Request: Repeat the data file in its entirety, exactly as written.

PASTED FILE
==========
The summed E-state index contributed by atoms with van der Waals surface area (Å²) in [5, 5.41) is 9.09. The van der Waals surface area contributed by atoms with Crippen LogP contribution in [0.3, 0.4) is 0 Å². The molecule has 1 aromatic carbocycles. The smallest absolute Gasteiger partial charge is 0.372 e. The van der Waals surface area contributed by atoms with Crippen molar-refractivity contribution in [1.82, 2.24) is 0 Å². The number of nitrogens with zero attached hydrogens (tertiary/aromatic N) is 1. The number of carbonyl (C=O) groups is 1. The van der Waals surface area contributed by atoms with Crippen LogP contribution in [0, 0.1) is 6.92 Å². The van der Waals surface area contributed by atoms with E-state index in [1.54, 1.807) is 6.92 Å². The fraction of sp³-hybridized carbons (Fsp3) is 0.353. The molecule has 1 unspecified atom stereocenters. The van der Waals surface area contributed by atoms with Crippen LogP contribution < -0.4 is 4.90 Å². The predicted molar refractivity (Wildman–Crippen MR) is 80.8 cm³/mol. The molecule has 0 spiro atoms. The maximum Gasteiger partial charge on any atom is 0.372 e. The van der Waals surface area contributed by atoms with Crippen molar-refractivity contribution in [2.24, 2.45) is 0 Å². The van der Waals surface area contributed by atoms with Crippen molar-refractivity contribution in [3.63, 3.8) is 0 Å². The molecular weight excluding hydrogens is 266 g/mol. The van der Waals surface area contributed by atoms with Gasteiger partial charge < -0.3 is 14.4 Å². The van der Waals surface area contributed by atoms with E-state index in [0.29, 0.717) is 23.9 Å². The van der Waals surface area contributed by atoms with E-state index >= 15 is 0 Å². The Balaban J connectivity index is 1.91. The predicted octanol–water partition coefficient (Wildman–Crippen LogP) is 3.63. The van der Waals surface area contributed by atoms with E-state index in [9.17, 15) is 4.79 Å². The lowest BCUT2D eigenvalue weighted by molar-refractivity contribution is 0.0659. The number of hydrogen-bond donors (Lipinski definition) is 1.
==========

The summed E-state index contributed by atoms with van der Waals surface area (Å²) in [5, 5.41) is 9.09. The van der Waals surface area contributed by atoms with Crippen LogP contribution in [0.3, 0.4) is 0 Å². The molecule has 1 aromatic carbocycles. The smallest absolute Gasteiger partial charge is 0.372 e. The van der Waals surface area contributed by atoms with Crippen molar-refractivity contribution in [1.82, 2.24) is 0 Å². The number of nitrogens with zero attached hydrogens (tertiary/aromatic N) is 1. The number of carbonyl (C=O) groups is 1. The van der Waals surface area contributed by atoms with Crippen LogP contribution in [0, 0.1) is 6.92 Å². The van der Waals surface area contributed by atoms with E-state index in [1.54, 1.807) is 6.92 Å². The fraction of sp³-hybridized carbons (Fsp3) is 0.353. The molecule has 1 unspecified atom stereocenters. The van der Waals surface area contributed by atoms with Crippen LogP contribution < -0.4 is 4.90 Å². The predicted molar refractivity (Wildman–Crippen MR) is 80.8 cm³/mol. The molecule has 0 spiro atoms. The maximum Gasteiger partial charge on any atom is 0.372 e. The van der Waals surface area contributed by atoms with Crippen molar-refractivity contribution in [2.24, 2.45) is 0 Å². The van der Waals surface area contributed by atoms with Crippen molar-refractivity contribution in [3.63, 3.8) is 0 Å². The molecular weight excluding hydrogens is 266 g/mol. The van der Waals surface area contributed by atoms with Gasteiger partial charge < -0.3 is 14.4 Å². The van der Waals surface area contributed by atoms with E-state index in [0.29, 0.717) is 23.9 Å². The van der Waals surface area contributed by atoms with E-state index >= 15 is 0 Å². The Balaban J connectivity index is 1.91. The predicted octanol–water partition coefficient (Wildman–Crippen LogP) is 3.63. The van der Waals surface area contributed by atoms with E-state index in [9.17, 15) is 4.79 Å². The lowest BCUT2D eigenvalue weighted by molar-refractivity contribution is 0.0659. The number of hydrogen-bond donors (Lipinski definition) is 1.